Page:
This up-zoning aims gives fresh incentive to tear down smaller, older houses and throw lots together to develop larger apartment blocks three and four stories square, forty feet high or more.  It rewards real estate investors that acquire and aggregate lots for large-scale rental development.  “Heat maps” developed for the Task Force on Neighborhoods in Transition already show areas north of Main Street among the highest in the city for rates of foreclosure, and lowest in sale prices and rates of home ownership.  Residents’ vulnerability to gentrification and displacement is only heightened by a ZOTA that gives regulatory incentive to large-scale residential redevelopment here:  who will be able to afford the rents following the new construction?

Currently the Housing & Gentrification Subcommittee of the Mayor’s Commission for Racial Justice & Equality is developing a number of recommendations to fight displacement of long-time residents.  Several of these correspond closely to Comprehensive Plan policies, and deserve your warmest support.  The Subcommittee urges stabilizing, preserving, and enhancing existing affordable housing through a community land trust or bank that facilitates home ownership (A Equity 4); they are researching a zoning overlay to forestall displacement and promote stability and affordability for long-time residents.  They advise better support for rehabilitating substandard housing to keep people in their homes.  They recommend setting code enforcement on an improved footing through a rental licensing and inspection program that protects rather than victimizes the city’s most vulnerable tenants and homeowners (A Equity 5).  These are all promising avenues for enhancing housing opportunity as opposed to encouraging the sometimes predatory removal of small houses and their replacement with large apartment buildings.

How could the proposed zoning change be improved?  First, open the ZOTA proposal to public comment and discussion.  Complete transparency is necessary if governing is to be successful and democratic.  Anything this important for Lexington—probably the largest zoning change, in acreage and importance together, since the creation of the merged government—should not happen without public participation.  Very few citizens participated in the Planning Commission review.  It surely should not take place without the awareness and active involvement of those most closely impacted—something that the mailed notice required by statute to accompany a map amendment assures, but the ZOTA review process lacks.  We know that most citizens could not well locate the R-3, R-4 and R-5 zones of their own district.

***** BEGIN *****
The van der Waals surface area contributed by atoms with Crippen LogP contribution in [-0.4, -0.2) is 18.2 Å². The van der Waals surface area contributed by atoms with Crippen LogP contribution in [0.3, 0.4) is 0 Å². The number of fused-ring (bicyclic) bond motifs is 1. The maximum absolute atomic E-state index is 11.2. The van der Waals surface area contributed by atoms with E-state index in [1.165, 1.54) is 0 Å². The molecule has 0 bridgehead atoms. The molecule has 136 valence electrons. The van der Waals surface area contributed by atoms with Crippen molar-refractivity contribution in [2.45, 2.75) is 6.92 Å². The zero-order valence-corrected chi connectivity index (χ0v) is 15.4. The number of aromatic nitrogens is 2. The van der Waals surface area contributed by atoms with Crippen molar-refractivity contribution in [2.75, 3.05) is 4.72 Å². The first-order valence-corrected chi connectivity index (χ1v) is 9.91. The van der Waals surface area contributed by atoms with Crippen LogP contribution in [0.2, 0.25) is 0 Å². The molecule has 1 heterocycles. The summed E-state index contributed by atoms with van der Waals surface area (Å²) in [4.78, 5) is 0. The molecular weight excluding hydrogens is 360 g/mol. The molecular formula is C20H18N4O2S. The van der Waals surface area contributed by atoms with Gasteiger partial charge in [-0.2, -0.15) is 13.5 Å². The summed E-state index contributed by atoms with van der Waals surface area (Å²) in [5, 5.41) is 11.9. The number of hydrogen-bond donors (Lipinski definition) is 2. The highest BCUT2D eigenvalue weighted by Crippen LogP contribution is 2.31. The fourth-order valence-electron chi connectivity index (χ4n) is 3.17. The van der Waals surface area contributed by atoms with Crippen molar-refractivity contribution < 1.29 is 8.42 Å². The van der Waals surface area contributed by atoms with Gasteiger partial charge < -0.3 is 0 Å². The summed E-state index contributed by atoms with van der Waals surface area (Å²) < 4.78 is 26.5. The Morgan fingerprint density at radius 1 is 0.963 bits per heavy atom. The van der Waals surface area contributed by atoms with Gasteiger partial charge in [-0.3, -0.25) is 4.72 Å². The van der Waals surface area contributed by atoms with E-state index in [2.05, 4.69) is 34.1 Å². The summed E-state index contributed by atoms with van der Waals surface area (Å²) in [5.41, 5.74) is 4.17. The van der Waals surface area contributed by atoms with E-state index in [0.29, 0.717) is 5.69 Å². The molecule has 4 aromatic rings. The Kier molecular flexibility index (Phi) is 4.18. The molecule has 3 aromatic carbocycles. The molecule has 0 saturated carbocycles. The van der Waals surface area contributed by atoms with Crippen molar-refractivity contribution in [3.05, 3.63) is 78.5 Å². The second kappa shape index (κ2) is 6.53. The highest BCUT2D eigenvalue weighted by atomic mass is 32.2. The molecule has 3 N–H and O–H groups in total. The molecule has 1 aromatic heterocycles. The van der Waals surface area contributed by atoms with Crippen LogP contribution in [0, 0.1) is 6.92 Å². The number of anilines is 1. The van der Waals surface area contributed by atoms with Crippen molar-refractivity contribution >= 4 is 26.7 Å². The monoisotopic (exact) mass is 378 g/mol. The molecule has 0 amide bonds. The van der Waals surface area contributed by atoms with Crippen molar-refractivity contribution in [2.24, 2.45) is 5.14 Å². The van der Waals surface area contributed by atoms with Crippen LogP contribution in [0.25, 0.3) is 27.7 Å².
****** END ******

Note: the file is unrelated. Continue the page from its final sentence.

The carpet rezoning of the central city to impose markedly higher residential density was not a successful strategy fifty years ago, and a rezoning still broader in scope, by text amendment, cannot be a welcome and winning strategy now.  We believe that amendments instituting such pronounced increases in density for land zoned multi-family are better developed as a publicly-initiated series of map amendments.  In order to encourage positive neighborhood engagement, such a process should begin with community-based collaborative work, placemaking activities (Comprehensive Plan pp 167-82), and a small area plan.  However, our first target for rezoning should not be existing residential land but rather the city’s overlarge retail footprint, the underutilized land singled out for redevelopment in E Growth 10 within the theme appropriately called “Balance.”

The Comprehensive Plan (Theme F, Goal 1) calls for engaging citizens in the planning process, including early and continuous communication.  No one can understand better how to achieve this communication than our Council Members.  Certainly the COVID-19 pandemic has enormously heightened the challenges in fulfilling this aim.  We are prepared to exercise patience and ingenuity, to do our best for Lexington-Fayette County and its neighborhoods.

We again ask that the proposed ZOTA be pulled from the docket and put in committee for further study and discussion.  Before any final vote is held, citizens need more information, forums for discussion, and a public hearing.

Thank you for your careful consideration of such an important change in Lexington’s residential fabric proposed for adoption in the zoning ordinance.   Thank you for your service to our community in this trying time.


Walt Gaffield, President
Fayette County Neighborhood Council, Inc.